Like so many, I went home for the Thanksgiving holiday this past weekend.

“Home” is rural western Pennsylvania, my parents’ house.  The family homestead.

The house itself is remarkable, and a hallmark of our family.  Designed by a student of Frank Lloyd Wright, built by my grandparents in the late 1940’s, it’s a unique and unusual house.  And it will always be home.

The house was filled for Thanksgiving, as it always is.  With my brother and sister-in-law and their two children, and our family (Little Man LOVED playing with his cousins!) and my sister and her boyfriend, and family friends.  Lots of food and drink and music and football.  And love and laughter and family.

Thanksgiving the way it was meant to be–in our family homestead.

When I was home this summer, my dad talked about selling it.  It was a sad moment.  It’s only ever been owned by our family; first my grandparents, then my parents.  But none of the three of us–my siblings and I–are in a position to take it over, though a tiny part of me wants to.  And it’s a lot to take care of–the house and the property.  My parents will probably keep for another five years or so.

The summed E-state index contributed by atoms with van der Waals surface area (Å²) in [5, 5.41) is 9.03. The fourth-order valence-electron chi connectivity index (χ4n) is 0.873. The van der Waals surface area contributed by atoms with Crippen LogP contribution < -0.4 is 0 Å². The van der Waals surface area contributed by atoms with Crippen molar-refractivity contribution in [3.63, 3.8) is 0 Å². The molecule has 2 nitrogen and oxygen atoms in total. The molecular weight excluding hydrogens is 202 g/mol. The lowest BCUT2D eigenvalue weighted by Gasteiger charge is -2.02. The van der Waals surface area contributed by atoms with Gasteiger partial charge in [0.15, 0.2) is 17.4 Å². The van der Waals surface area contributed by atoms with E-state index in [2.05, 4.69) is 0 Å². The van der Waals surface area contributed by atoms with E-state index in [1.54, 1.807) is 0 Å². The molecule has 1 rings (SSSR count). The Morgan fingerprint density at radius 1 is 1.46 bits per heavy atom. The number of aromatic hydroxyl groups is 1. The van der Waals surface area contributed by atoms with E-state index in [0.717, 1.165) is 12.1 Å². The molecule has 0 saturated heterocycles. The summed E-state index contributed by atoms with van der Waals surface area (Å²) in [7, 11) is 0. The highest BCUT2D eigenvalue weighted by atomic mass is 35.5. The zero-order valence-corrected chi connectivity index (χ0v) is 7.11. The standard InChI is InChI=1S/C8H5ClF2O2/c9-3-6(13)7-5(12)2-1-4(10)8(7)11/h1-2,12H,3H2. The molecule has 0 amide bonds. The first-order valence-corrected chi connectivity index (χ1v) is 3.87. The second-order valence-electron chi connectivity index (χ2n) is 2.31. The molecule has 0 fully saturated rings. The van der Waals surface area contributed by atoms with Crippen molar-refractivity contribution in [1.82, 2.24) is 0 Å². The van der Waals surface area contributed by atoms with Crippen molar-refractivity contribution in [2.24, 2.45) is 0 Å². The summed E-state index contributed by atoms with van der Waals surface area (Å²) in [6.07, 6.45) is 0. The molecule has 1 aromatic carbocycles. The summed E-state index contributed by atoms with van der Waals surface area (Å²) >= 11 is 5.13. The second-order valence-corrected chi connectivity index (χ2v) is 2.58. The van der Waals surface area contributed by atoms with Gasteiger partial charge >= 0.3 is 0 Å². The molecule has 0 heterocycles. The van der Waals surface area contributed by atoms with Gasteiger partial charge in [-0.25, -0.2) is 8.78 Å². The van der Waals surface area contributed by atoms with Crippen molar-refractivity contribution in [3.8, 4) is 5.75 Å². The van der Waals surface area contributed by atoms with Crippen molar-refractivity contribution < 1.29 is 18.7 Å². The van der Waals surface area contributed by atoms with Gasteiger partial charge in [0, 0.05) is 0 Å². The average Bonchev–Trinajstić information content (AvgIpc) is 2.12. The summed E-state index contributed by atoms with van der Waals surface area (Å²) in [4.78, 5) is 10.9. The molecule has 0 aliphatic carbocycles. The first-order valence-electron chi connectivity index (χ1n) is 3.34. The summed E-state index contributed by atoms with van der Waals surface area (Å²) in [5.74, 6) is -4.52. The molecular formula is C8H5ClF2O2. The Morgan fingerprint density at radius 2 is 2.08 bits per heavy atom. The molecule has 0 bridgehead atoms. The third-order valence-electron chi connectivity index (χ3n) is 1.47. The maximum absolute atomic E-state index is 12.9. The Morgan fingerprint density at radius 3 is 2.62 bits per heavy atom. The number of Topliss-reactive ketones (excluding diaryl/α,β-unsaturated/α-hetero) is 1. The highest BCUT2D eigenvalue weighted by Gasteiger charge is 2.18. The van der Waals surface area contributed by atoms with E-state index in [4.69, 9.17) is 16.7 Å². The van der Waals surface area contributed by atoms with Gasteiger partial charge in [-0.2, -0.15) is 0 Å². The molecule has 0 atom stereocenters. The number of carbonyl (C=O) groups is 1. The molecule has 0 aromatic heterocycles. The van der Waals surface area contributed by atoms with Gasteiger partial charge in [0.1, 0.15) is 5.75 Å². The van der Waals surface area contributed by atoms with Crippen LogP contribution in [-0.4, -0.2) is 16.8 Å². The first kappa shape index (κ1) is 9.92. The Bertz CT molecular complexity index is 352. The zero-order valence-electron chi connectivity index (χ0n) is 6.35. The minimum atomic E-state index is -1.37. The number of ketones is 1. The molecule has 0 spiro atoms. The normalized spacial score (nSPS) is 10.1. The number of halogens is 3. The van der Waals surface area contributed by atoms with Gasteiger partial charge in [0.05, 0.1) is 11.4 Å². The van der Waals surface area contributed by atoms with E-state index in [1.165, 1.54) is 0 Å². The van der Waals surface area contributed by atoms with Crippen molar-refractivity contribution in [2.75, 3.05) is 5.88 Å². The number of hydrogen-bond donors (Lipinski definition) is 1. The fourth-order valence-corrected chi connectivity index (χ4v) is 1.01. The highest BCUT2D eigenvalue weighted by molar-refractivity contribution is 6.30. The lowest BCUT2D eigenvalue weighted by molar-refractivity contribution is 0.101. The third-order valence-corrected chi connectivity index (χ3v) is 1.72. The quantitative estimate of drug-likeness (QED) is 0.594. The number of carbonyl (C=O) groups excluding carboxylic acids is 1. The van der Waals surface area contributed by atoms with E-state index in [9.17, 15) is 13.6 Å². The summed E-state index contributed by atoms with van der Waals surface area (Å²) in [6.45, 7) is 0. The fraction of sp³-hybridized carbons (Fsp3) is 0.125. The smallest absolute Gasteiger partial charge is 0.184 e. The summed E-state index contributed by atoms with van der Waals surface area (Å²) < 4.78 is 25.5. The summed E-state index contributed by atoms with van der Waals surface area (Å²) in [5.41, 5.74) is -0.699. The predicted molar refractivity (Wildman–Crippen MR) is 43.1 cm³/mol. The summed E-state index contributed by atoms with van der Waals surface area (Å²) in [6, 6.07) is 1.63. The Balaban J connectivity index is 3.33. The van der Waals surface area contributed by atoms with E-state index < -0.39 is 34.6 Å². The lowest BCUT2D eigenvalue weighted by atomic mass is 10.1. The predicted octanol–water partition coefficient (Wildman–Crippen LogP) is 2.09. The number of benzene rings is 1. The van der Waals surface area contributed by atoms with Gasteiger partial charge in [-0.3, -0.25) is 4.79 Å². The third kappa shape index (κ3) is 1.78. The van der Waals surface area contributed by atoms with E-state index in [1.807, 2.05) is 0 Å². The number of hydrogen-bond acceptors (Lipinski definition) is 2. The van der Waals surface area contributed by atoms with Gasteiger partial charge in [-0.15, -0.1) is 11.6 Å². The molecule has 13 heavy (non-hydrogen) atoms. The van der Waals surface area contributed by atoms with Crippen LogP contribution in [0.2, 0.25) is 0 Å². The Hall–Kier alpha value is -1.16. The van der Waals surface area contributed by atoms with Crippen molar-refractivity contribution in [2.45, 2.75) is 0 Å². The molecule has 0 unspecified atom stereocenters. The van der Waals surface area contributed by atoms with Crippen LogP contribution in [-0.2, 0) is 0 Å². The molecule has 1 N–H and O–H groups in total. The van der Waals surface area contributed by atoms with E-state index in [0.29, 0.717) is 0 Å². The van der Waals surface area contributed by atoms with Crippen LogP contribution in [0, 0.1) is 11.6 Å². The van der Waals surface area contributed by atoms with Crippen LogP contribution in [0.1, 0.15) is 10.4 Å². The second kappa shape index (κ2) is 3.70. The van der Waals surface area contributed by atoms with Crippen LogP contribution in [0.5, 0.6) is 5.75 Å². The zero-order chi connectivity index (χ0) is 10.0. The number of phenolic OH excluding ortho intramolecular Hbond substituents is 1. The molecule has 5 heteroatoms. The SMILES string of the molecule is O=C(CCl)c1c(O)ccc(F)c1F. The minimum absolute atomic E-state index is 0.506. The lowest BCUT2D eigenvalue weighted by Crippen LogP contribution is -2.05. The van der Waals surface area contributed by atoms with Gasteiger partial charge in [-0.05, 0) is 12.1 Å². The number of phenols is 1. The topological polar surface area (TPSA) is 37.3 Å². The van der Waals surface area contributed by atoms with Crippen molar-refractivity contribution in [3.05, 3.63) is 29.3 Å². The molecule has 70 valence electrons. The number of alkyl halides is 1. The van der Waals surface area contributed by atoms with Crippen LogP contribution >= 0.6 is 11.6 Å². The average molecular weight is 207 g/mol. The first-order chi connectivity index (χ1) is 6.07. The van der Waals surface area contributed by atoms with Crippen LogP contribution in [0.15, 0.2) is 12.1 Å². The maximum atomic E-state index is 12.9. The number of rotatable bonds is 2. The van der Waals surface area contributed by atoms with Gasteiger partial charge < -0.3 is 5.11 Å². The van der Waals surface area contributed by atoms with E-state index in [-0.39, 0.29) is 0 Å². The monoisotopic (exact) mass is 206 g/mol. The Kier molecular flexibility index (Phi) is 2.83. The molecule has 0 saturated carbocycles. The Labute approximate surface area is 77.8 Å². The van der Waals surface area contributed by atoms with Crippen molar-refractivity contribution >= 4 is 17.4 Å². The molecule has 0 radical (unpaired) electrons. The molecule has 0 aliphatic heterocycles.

So many moments have happened in that house.

It’s where I took nature walks with Aunt Aggie as a toddler.

Where we swam in the creek as kids.

Where I learned to ride a bike.

Where I explored family history in the attic of the barn.

Where my friends and I had campouts and bonfires.

Where my aunt got married in the early ’70s, and where family friends of ours got married a couple years ago.

Where my sister wants to get married.

I guess I’m also sad because it’s forcing me to admit my parents are getting older.  That they won’t be around forever. I know they will need to hand it off to someone eventually.  I also know they won’t let it go to just anyone.  They’ll find someone who will appreciate it for all it is.

No matter who owns it, that house will be home.  Our family homestead.